Dave Clements is the author of a Green Beat column. (Langley Advance Times files)

Dave Clements is the author of a Green Beat column. (Langley Advance Times files)

GREEN BEAT: Joining Langley’s first-ever virtual bioblitz this June

Thanks to an app, this two-week venture is no longer just for the nature nerds out there

By David Clements/Special to Langley Advance Times

Something is happening right here in Langley this June that could be revolutionary in terms of how we humans treat the planet.

That’s very nice you might think, somebody somewhere must be doing something good for the environment.

No! Don’t think like that, because that someone could be you. Should be you!

You tend to only care about what you know.

That’s why groups, like the Langely Field Naturalists, have as a motto: “to know nature and keep it worth knowing.”

Enter our time and place when we tend to know more about the latest series on Netflix than about the birds singing in our backyard.

RECENT COLUMN – GREEN BEAT: Earth Day turns 50, quietly

The take-home lesson is, instead of shutting the window so you can hear your favourite show better, go out and take a picture of that noisy bird.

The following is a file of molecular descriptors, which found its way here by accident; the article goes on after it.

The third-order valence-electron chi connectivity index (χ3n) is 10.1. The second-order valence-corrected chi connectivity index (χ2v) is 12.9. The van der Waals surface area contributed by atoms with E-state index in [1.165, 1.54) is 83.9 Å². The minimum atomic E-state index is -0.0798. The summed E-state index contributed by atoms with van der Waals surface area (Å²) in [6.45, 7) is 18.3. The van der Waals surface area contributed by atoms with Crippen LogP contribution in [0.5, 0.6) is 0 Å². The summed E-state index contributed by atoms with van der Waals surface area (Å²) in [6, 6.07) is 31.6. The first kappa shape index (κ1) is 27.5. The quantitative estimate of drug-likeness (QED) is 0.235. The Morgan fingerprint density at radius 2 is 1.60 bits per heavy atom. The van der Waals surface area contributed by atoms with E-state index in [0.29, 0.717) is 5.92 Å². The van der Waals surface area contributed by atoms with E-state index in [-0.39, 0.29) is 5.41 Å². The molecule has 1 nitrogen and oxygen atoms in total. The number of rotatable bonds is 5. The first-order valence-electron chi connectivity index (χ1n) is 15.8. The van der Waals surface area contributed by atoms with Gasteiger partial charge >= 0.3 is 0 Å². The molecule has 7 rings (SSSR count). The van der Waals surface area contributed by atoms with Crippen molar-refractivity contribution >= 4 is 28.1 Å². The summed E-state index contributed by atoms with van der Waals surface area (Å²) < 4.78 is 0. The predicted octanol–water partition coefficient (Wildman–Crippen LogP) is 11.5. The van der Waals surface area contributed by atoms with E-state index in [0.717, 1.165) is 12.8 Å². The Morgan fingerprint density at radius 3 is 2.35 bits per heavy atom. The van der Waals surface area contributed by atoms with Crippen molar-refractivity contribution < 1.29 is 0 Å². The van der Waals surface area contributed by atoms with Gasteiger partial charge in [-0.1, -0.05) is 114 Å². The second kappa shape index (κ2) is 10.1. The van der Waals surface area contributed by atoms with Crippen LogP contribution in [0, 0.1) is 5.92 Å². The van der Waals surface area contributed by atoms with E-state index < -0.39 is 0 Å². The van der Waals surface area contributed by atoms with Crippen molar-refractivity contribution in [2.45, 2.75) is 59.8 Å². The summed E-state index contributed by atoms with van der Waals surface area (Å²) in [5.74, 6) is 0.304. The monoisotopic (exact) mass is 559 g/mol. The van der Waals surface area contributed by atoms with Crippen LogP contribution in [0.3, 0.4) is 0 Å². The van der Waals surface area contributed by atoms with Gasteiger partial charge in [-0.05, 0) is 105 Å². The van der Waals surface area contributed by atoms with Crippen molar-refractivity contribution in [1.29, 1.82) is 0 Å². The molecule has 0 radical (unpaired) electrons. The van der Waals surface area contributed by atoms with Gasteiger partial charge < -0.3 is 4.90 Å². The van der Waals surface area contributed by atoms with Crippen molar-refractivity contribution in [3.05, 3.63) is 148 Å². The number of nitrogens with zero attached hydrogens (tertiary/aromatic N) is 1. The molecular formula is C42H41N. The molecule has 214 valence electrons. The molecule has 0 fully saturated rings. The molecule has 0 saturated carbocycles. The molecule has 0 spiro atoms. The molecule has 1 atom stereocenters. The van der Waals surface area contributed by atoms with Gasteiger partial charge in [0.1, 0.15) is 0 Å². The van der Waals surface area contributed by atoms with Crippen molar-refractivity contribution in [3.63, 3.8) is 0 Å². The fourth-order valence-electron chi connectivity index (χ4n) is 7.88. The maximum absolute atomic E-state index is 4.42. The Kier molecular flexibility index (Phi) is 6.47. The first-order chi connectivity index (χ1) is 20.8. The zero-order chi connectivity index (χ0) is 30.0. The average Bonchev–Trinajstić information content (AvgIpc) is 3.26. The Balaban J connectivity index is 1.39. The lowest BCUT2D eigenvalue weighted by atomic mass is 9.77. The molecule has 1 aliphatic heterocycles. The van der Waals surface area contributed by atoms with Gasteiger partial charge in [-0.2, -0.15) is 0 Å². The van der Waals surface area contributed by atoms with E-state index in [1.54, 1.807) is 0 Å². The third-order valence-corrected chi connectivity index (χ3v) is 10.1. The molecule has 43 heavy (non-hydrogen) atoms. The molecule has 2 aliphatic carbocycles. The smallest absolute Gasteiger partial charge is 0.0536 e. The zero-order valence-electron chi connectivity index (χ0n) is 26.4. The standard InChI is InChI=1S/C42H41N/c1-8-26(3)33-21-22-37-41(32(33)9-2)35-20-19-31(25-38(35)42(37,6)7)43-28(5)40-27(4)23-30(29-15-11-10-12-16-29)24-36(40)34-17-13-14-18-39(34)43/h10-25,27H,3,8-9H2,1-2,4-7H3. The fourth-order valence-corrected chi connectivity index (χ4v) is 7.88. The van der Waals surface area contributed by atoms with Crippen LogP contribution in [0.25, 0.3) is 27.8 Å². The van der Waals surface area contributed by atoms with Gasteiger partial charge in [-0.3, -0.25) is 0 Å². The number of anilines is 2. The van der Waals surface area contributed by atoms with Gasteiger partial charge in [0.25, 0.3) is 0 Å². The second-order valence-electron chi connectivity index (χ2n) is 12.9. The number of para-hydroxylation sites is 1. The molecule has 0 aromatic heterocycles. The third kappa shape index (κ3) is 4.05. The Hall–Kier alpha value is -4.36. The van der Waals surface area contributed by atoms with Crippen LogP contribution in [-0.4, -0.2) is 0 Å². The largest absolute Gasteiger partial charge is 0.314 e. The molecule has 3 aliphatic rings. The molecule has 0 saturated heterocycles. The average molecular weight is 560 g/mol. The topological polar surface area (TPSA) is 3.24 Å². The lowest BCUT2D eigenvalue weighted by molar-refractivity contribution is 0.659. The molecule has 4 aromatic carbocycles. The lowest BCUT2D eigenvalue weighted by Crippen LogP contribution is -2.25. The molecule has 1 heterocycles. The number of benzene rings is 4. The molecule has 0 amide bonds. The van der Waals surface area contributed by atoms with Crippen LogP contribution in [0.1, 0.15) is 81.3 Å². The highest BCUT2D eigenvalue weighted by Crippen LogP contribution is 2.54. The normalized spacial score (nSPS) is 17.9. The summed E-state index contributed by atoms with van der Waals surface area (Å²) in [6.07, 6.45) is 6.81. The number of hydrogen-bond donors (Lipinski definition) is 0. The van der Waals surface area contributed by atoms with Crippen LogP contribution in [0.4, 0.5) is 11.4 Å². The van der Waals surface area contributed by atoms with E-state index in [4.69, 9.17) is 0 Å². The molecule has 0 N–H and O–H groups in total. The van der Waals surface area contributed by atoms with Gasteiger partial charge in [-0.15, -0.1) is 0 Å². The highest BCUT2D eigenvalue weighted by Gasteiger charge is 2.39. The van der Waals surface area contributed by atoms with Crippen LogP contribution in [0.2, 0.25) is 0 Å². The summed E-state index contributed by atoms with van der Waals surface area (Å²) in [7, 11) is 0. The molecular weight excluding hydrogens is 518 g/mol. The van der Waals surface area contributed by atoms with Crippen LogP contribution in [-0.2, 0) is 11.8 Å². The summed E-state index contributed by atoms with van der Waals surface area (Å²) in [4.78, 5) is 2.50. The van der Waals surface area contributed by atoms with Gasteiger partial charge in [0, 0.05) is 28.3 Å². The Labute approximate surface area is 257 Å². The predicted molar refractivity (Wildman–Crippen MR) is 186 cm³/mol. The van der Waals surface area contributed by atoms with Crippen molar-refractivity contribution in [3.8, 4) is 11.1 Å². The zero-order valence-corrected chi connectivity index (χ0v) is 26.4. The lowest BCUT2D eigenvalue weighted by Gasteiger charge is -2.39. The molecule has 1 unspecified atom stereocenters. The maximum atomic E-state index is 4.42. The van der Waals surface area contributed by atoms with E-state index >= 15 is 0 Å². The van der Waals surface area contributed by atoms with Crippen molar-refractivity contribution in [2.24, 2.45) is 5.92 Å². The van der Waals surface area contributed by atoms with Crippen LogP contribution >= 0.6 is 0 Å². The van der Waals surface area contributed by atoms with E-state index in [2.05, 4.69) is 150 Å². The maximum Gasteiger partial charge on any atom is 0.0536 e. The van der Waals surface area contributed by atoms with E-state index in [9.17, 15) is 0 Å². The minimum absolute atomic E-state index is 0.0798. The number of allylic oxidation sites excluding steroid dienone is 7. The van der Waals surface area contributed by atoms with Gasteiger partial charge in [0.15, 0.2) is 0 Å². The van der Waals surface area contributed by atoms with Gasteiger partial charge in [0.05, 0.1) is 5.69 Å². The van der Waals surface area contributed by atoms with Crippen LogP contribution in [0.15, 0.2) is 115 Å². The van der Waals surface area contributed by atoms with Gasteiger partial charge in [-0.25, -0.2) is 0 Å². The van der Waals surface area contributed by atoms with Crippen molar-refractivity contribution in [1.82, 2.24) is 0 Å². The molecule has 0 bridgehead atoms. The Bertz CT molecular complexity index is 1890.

There is a drama unfolding all around us, as wildflowers blossom, busy bees pollinate them, caterpillars feed on their foliage, mother bird grabs a caterpillar or two for her young, and her young fertilize the ground under the tree to feed the flowers.

Normally a bioblitz involves a group of naturalist nerds who all go out for 24-hours or so and try to identify every living thing.

The first bioblitz occurred in 1996 at the Kenilworth Aquatic Gardens in Washington D.C., where a group identified about 1,000 species of plants, animals, bacteria, protozoa, and fungi in a single day.

The idea caught fire and now bioblitzes occur all over the world – except suddenly, groups can’t come together to work in the era of COVID-19 precautions.

OTHER PAST COLUMN – GREEN BEAT: Virus offers chance to push the pause button

Enter iNaturalist.

This is an app that can work on your smartphone, or be accessed via a computer.

You don’t have to be a nature nerd to operate iNaturalist – when you submit your photos of plants, deer, bugs, or fungi, suggestions pop up and experts around the world help verify what you have seen.

The idea behind iNaturalist is to enable many more average people (not just nature nerds) to become citizen scientists.

If you happen to photograph a really unusual plant or animal for the area, your observation could alert the experts to your exciting find.

The first-ever Langley Watershed Bioblitz kicks off Monday, June 1, and goes for two weeks, wrapping up Sunday, June 14.

Get started with iNaturalist, and join the Langley Watershed Bioblitz, a project listed under the “Community” tab.

Then get out there blitzing and taking photos of our fabulous flora and fauna!

.

– David Clements PhD, is a professor of biology and environmental studies at Trinity Western University

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